On Thu, 21 Jul 2005 01:39:52 -0400, Stacey wrote:

> This is for the OP, can't respond because he pulled his original post.

Are you sure? I deleted it, emptied the trash and then reloaded
it again from my newsserver. If he did try to cancel his OP, my
server didn't honor the request. Most newsservers don't.


> Why does this guy post controversial things, then pull the post and
> remove the files from his website when people don't like what he said?

If he did engage in "doctoring images" as JPS claimed, that could
explain the hasty retreat of the files from his website. :) 
Anonymous
July 21, 2005 2:39:14 PM

Archived from groups: rec.photo.digital (More info?)

ASAAR wrote:
>
> On Thu, 21 Jul 2005 01:39:52 -0400, Stacey wrote:
>
> > This is for the OP, can't respond because he pulled his original post.
>
> Are you sure? I deleted it, emptied the trash and then reloaded
> it again from my newsserver. If he did try to cancel his OP, my
> server didn't honor the request. Most newsservers don't.
>
> > Why does this guy post controversial things, then pull the post and
> > remove the files from his website when people don't like what he said?
>
> If he did engage in "doctoring images" as JPS claimed, that could
> explain the hasty retreat of the files from his website. :) 

He HAS removed the post and his replies. I'm on a text only server and
they're gone, where the rest of the thread are still here
--
Paul (And I'm, like, "yeah, whatever!")
-------------------------------------------------------
Stop and Look
http://www.geocities.com/dreamst8me/
Anonymous
July 21, 2005 4:50:29 PM

Archived from groups: rec.photo.digital (More info?)

On Thu, 21 Jul 2005 10:39:14 GMT, Paul Heslop wrote:

>> If he did engage in "doctoring images" as JPS claimed, that could
>> explain the hasty retreat of the files from his website. :) 
>
> He HAS removed the post and his replies. I'm on a text only server and
> they're gone, where the rest of the thread are still here

Well that's foolish of him. It only removed his posts from a
fraction of the newsservers, helped to confirm that his shot *was*
doctored, and did nothing to eliminate the content of his messages
that were quoted in replies. I was tempted to copy the entire OP
(complete with headers) but saw that it was already available in
your early reply. :) 
Anonymous
July 21, 2005 10:01:16 PM

Archived from groups: rec.photo.digital (More info?)

ASAAR wrote:
>
> On Thu, 21 Jul 2005 10:39:14 GMT, Paul Heslop wrote:
>
> >> If he did engage in "doctoring images" as JPS claimed, that could
> >> explain the hasty retreat of the files from his website. :) 
> >
> > He HAS removed the post and his replies. I'm on a text only server and
> > they're gone, where the rest of the thread are still here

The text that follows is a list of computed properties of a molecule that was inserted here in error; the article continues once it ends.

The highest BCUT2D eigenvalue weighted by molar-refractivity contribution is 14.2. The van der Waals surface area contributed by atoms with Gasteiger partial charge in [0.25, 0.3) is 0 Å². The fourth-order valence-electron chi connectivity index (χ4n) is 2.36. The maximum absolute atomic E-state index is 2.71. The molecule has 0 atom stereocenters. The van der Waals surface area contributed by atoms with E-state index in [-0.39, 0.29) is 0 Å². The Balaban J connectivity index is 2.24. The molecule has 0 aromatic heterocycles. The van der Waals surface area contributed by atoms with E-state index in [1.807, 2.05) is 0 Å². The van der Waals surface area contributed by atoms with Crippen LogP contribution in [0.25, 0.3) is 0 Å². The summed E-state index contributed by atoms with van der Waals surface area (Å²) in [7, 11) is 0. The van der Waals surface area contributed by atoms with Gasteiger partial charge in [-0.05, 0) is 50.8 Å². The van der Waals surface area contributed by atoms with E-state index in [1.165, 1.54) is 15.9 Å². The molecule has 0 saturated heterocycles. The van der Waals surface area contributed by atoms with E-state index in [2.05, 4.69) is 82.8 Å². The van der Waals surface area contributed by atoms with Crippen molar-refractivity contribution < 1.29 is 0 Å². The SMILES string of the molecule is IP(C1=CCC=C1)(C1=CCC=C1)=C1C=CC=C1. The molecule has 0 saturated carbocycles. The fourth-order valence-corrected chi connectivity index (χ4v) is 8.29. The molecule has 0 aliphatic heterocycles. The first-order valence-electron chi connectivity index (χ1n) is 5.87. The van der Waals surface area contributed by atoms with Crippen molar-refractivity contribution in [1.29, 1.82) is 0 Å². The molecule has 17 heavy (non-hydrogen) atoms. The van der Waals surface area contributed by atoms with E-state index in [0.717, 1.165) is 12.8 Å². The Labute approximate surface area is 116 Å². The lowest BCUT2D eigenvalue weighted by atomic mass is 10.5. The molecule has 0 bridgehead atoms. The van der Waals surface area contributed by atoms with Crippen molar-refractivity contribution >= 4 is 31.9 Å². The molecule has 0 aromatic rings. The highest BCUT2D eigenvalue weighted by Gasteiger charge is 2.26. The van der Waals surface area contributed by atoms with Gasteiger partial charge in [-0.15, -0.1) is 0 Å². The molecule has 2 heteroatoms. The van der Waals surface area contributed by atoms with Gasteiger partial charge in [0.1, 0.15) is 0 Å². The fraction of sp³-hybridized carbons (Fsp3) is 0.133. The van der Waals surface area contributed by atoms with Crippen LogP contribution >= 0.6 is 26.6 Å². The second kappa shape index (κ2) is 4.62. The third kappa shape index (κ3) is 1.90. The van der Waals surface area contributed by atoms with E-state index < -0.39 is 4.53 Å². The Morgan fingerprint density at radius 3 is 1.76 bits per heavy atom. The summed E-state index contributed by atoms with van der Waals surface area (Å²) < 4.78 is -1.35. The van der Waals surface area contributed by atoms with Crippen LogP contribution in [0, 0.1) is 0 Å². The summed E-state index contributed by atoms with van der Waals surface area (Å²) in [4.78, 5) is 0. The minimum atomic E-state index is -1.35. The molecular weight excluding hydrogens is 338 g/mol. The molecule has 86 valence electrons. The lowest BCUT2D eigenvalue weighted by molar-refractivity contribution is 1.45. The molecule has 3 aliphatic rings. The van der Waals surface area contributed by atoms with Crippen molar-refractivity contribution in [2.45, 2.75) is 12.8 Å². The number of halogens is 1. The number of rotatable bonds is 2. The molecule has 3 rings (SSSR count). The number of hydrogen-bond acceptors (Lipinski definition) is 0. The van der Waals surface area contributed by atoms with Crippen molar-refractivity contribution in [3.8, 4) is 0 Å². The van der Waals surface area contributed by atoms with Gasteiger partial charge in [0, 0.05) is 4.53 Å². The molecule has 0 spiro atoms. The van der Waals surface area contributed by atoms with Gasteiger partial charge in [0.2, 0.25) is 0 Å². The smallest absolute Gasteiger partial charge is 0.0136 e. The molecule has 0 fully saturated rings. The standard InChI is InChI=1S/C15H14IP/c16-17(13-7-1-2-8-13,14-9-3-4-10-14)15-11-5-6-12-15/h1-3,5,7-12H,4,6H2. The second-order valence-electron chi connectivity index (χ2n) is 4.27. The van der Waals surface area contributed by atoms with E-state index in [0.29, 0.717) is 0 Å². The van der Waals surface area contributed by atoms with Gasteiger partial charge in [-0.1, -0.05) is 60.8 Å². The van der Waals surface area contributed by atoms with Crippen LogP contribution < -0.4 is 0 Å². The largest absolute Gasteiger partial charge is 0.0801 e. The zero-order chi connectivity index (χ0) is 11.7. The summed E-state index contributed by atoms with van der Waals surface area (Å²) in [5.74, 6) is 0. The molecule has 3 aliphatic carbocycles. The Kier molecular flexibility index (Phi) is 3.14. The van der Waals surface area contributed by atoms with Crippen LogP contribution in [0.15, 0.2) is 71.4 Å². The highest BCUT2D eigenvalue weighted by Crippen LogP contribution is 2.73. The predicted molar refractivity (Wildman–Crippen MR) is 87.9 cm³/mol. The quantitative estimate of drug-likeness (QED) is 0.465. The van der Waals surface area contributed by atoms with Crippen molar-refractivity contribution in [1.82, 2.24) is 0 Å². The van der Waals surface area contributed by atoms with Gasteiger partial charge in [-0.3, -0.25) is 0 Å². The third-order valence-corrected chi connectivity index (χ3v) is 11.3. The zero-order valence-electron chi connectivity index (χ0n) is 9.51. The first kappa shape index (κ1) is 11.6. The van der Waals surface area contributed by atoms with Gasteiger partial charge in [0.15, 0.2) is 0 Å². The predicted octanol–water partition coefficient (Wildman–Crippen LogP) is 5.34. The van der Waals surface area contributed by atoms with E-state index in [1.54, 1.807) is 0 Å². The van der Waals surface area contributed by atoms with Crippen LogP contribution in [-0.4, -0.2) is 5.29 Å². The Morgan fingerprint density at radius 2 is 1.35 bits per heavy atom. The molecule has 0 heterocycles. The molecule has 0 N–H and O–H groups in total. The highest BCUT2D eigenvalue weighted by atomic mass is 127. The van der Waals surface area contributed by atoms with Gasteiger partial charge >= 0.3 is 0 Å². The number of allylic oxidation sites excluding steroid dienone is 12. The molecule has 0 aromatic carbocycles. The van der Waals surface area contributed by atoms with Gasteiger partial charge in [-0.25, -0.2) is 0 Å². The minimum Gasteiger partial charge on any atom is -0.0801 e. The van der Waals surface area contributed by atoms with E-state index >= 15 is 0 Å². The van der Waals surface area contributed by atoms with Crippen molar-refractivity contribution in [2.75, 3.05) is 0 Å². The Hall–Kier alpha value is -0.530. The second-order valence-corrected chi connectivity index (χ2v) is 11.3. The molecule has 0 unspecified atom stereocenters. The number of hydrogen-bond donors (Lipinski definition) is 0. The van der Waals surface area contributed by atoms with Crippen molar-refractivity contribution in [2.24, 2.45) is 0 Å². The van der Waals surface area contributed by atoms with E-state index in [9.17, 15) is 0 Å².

>
> Well that's foolish of him. It only removed his posts from a
> fraction of the newsservers, helped to confirm that his shot *was*
> doctored, and did nothing to eliminate the content of his messages
> that were quoted in replies. I was tempted to copy the entire OP
> (complete with headers) but saw that it was already available in
> your early reply. :) 

get it while it's hot :o ))

--
Paul (And I'm, like, "yeah, whatever!")
-------------------------------------------------------
Stop and Look
http://www.geocities.com/dreamst8me/
Anonymous
July 22, 2005 12:40:48 AM

Archived from groups: rec.photo.digital (More info?)

In message <46fud1lk2s7uluu5uc9ckngmrnimqqojs2@4ax.com>,
ASAAR <caught@22.com> wrote:

> If he did engage in "doctoring images" as JPS claimed, that could
>explain the hasty retreat of the files from his website. :) 

Did I say "doctored"? I really didn't mean *all* the nasty
connotations; just that the noise was missing, and the shadows were on a
steep curve.
--

<>>< ><<> ><<> <>>< ><<> <>>< <>>< ><<>
John P Sheehy <JPS@no.komm>
><<> <>>< <>>< ><<> <>>< ><<> ><<> <>><
Anonymous
July 22, 2005 12:40:49 AM

Archived from groups: rec.photo.digital (More info?)

On Thu, 21 Jul 2005 20:40:48 GMT, JPS@no.komm wrote:

>> If he did engage in "doctoring images" as JPS claimed, that could
>>explain the hasty retreat of the files from his website. :) 
>
> Did I say "doctored"? I really didn't mean *all* the nasty
> connotations; just that the noise was missing, and the shadows were on a
> steep curve.

Yep, that's what you said, sort of. When I started my reply I
quoted your reply from memory and also typed "doctored". But I
checked before sending it off and saw that you actually used
"doctoring". :)  I didn't take your use of the word to indicate
malicious tampering, more like a stronger version of "processing
images". But the attempt to quickly remove all traces of his
messages and web images does tend to indicate that he thinks he may
have done something inappropriate, whatever that might be.
July 22, 2005 2:54:30 AM

Archived from groups: rec.photo.digital (More info?)

ASAAR wrote:

> On Thu, 21 Jul 2005 01:39:52 -0400, Stacey wrote:
>
>> This is for the OP, can't respond because he pulled his original post.
>
> Are you sure? I deleted it, emptied the trash and then reloaded
> it again from my newsserver. If he did try to cancel his OP, my
> server didn't honor the request. Most newsservers don't.


Article could not be retrieved.
The following error occurred:
423 Bad article number

The article you requested is not available on your news server;
you could try to get it from groups.google.com.

Seems it's gone from google as well. Silly for someone to do this, like
anyone really cares -that- much about what anyone posts here? I sure hope
nobody cares about what I post here! :-)

--

Stacey
!